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Midori is a bright green melon liqueur that deserves a place in your collection! Here’s more about it and how to use it in cocktails.

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Here’s a unique liqueur that tastes as bright as a looks: Midori! This electric green liqueur was at its highest heights in the 1980’s, when neon drinks were the norm. But today it’s seeing a bit of a resurgence: and we think it’s worth adding to your collection. This melon-flavored liqueur tastes a bit like a watermelon Jolly Rancher, but if you use it correctly it can be seriously delicious. Here’s what to know!

What is Midori?

Midori is an electric green, honeydew melon-flavored Japanese liqueur. It was first released in 1964 with the name Hermes Melon Liqueur. When released in the US in 1978, the name changed to Midori, the Japanese word for green.

Midori became popular in the 1980’s, where it was often paired with sour mix and vodka to make a sickly sweet party drink, the Midori Sour. It got a bit of a bad rap and fell out of a popularity. Today it’s had a bit of a resurgence in cocktails. Use it wisely and it adds a sweet honeydew melon flavor and lovely green color.

What does Midori taste like?

Midori liqueur is very sweet, with a candy-like honeydew melon flavor: think watermelon Jolly Rancher. It’s typically mixed into cocktails instead of drinking it straight.

How much alcohol is in Midori? It is 21% ABV (alcohol by volume), so it has a relatively low alcohol content. Compare it to 40% ABV for spirits like whiskeyrumvodka and gin.

Are there any substitutes? Midori is a unique liqueur that’s worth seeking out. But in a pinch, you can substitute Bols green watermelon liqueur.

Why we like it

Midori has a deliciously candy-sweet flavor that makes a great cocktail when it’s paired with fresh citrus or other liquors. We love it in a modern Midori Sour.

Confession: we weren’t of drinking age in the 1980’s, so we don’t have any of the retro baggage related to this ultra-popular liqueur. While it has since faded in popularity, we think it deserves a revival.

How much does it cost?

Compared to other liquors, Midori is mid-priced. It costs about $12 to $13 for a 375 ml bottle and about $18 to $23 for a 750 ml bottle.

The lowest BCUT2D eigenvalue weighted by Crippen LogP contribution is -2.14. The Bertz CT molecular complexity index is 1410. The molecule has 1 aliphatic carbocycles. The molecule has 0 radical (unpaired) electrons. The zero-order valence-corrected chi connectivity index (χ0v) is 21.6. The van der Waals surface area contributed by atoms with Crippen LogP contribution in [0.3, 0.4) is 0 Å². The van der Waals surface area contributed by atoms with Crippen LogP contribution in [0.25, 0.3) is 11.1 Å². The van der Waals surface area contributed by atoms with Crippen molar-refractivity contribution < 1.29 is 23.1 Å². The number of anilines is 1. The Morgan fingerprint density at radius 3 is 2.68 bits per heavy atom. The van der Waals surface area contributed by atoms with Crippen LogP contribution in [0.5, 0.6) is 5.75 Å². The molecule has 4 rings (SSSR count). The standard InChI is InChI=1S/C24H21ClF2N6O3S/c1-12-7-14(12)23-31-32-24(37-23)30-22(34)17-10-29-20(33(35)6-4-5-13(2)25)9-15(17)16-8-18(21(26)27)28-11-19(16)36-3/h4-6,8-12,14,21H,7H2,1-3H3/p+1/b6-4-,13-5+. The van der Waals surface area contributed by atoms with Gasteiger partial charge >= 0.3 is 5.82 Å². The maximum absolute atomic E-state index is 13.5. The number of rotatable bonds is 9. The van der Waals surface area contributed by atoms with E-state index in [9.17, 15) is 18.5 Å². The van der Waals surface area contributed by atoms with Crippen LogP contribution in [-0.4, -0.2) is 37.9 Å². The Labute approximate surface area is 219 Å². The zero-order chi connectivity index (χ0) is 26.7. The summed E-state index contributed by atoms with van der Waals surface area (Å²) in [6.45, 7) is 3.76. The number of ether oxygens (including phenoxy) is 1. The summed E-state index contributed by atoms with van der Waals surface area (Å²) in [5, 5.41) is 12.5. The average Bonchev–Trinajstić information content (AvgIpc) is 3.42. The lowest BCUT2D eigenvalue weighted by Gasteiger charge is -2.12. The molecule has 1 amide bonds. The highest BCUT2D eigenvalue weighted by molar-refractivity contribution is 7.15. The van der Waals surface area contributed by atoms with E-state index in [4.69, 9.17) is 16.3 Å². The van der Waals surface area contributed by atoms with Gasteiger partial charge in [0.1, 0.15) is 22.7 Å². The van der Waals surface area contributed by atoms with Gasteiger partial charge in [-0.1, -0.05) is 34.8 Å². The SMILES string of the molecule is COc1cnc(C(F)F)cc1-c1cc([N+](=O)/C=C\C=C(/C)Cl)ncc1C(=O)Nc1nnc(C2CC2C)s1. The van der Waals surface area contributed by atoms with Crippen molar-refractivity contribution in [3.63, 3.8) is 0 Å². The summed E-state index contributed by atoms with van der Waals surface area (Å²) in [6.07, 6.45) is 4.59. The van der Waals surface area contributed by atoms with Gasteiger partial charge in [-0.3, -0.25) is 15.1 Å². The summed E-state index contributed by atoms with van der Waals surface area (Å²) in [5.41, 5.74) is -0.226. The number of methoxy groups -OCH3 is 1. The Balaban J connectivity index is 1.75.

Midori is usually used in cocktails, not consumed straight or as a shot. Here are the most popular Midori cocktails:

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Midori cocktail

Japanese Slipper (with Midori)

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  • Author: Sonja Overhiser
  • Prep Time: 5 minutes
  • Cook Time: 0 minutes
  • Total Time: 5 minutes
  • Yield: 1 drink 1x
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The Japanese Slipper is a sophisticated sweet and sour green cocktail with notes of melon and citrus. A true stunner!


  • 1 ½ ounces* Midori
  • 1 ½ ounces Cointreau
  • 1 ½ ounces lemon juice
  • For the garnish: Cocktail cherry (optional)


  1. Place all ingredients in a cocktail shaker with ice. Shake 15 seconds until cold.
  2. Strain the drink into a cocktail or martini glass. Garnish with a cocktail cherry and serve. 
  • Category: Drink
  • Method: Shaken
  • Cuisine: Cocktails
  • Diet: Vegan

More cocktail guides

Need more liquor guides? We’ve got them! Here’s all you need to know about home bartending:

About the authors

Sonja & Alex

Hi, we’re Alex and Sonja Overhiser, married cookbook authors, food bloggers, and recipe developers. We founded A Couple Cooks to share fresh, seasonal recipes and the joy of cooking! Our recipes are made by two real people and work every time.

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1 Comment

  1. Rolando Bolinao says:

    Add QF or Quick Fix shot, a mixture of Kahlua, Midori and Baileys in equal parts. It was popular in Australia in the early 2000.